Now, brown rice—and other single-ingredient whole grains—will be able to claim that they can help reduce heart disease risk and certain cancers. The idea is that you have to include these whole grains regularly in order to receive the potential benefit—it's not just one bowl of brown rice and then back to the white stuff. Intact, unprocessed whole grains come with a total package of health-partnering phytonutrients (phyto=plant).
A consumer survey showed that about two-thirds of Americans don't eat anywhere close to the minimum of three whole-grain servings per day recommended by dietary guidelines.
For you, it's a matter of making a simple, healthful switch. The next time you're in the grocery store, pick up a bag of brown rice in place of the white, and reap the health benefits.
Until next time,
Dr. Alan Inglis
Brown Rice Can Benefit Diabetics
A compound in brown rice can reduce diabetes-related damage in nerves and blood vessels, says a U.S. study.
The growth factor acylated steryl glucosides (ASG) — which is released when brown rice is soaked in water overnight before cooking — helps normalize blood sugar and enzymes that are awry in people with diabetes, United Press International reported.
The study appears in the Journal of Lipid Research.
Unlike white rice, brown rice still has some of the growth factor, which resumes activity after about 24 hours in water, said Dr. Robert K. Yu of the Medical College of Georgia, UPI reported.
"You have to let it grow, germinate a little bit. Some of the active ingredients generated as a result of the germination process are beneficial to you," he said in a news release.
FROM A AUG 5 2008 REPORT
Dr. Weil suggests 3-5 servings per day of whole grains that are part of his anti-inflammatory diet such as wild, brown and basmati rice, groats, barley and quinoa.
A team of researchers has identified the active compounds that contribute to the health benefits of pre-germinated brown rice; the healthy components are a related set of sterol-like molecules known as acylated steryl-beta-glucosides (ASGs).
Pre-germinated rice (PR) is an emerging health food whereby brown rice is soaked in warm water prior to cooking; the warm bath induces germination, or sprouting, which stimulates rice enzymes to produce more nutrients. One such nutrient is the important brain chemical GABA (PR is thus often referred to as "GABA rice"), and animal studies have shown that a PR-rich diet can improve cognitive function. Other studies have found that PR can also act as an anti-diabetic.
The chemicals behind this effect were unknown, but now Robert Yu and colleagues used mass spectrometry and nuclear magnetic resonance approaches and identified the bioactive compounds as ASGs, a diverse family of molecules that consists of a glucose derivative, fatty acids, and sterols. The ASGs were concentrated in the rice bran (outer layer) and not the seed, so they would not be found in white rice.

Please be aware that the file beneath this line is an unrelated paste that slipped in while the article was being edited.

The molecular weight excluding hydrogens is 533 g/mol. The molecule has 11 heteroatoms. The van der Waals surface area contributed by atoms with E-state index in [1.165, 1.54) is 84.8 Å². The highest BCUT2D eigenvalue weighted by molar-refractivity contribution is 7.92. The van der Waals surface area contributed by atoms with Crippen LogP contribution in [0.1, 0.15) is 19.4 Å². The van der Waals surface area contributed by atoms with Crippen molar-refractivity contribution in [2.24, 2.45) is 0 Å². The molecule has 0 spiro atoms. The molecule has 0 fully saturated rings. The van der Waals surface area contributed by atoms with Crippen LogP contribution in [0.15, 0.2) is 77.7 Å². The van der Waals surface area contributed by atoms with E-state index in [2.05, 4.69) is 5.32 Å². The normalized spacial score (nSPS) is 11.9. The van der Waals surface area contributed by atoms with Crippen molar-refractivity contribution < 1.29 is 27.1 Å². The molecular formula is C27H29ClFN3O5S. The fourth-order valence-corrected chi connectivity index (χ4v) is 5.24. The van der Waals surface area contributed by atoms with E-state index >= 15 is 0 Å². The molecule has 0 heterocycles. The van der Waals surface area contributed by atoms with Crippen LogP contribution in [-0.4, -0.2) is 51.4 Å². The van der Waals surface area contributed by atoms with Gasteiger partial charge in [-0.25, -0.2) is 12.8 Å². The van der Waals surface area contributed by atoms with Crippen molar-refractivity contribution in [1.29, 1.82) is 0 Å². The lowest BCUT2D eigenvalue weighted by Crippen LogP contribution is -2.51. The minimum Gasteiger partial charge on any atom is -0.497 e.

The researchers then demonstrated that the ASGs had the ability to activate enzymes related to diabetes, and this activation required the acyl chemical group; regular steryl glucosides (SGs) had no effect. And, although ASGs are found in many plants, soybean derived ASGs had no effect on the diabetic enzymes, indicating the ASG complement specific to rice may be unique in its diabetic benefits.
Anti-inflammatory effects of phytosteryl ferulates in colitis induced
by dextran sulphate sodium in mice. Jun 2008
M S Islam,T Murata,M Fujisawa,R Nagasaka,H Ushio,A M Bari,M Hori,H
Background and purpose:
We have recently reported that phytosteryl ferulates isolated from
rice bran inhibit nuclear factor-kappaB (NF-kappaB) activity in
In the present study, we investigated the effect of gamma-oryzanol
(gamma-ORZ), a mixture of phytosteryl ferulates, cycloartenyl ferulate
(CAF), one of the components of gamma-ORZ, and ferulic acid (FA), a
possible metabolite of gamma-ORZ in vivo, on a model of colitis in
We induced colitis with dextran sulphate sodium (DSS) in mice and
monitored disease activity index (DAI), histopathology score, tissue
myeloperoxidase (MPO) activity, mRNA expressions of cytokines and
COX-2, colon length, antioxidant potency and NF-kappaB activity in
Both DAI and histopathology score revealed that DSS induced a severe
mucosal colitis, with a marked increase in the thickness of the muscle
layer, distortion and loss of crypts, depletion of goblet cells and
infiltration of macrophages, granulocytes and lymphocytes. MPO
activity, pro-inflammatory cytokines and COX-2 levels, NF-kappaB p65
nuclear translocation and inhibitory protein of nuclear factor-kappaB-
alpha degradation levels were significantly increased in DSS-induced
colitis tissues. gamma-ORZ (50 mg kg(-1) day(-1) p.o.) markedly
inhibited these inflammatory reactions and CAF had a similar potency.
In vitro assay demonstrated that gamma-ORZ and CAF had strong
antioxidant effects comparable to those of ALPHA-TOCOPHEROL Conclusions and implications:
Phytosteryl ferulates could be new potential therapeutic and/or
preventive agents for gastrointestinal inflammatory diseases.
Their anti-inflammatory effect could be mediated by inhibition of NF-
kappaB activity, which was at least partly due to the antioxidant
effect of the FA moiety in the structure of phytosteryl ferulates.
British Journal of Pharmacology (2008) 154, 812-824; doi:10.1038/bjp.
2008.137; published online 21 April 2008.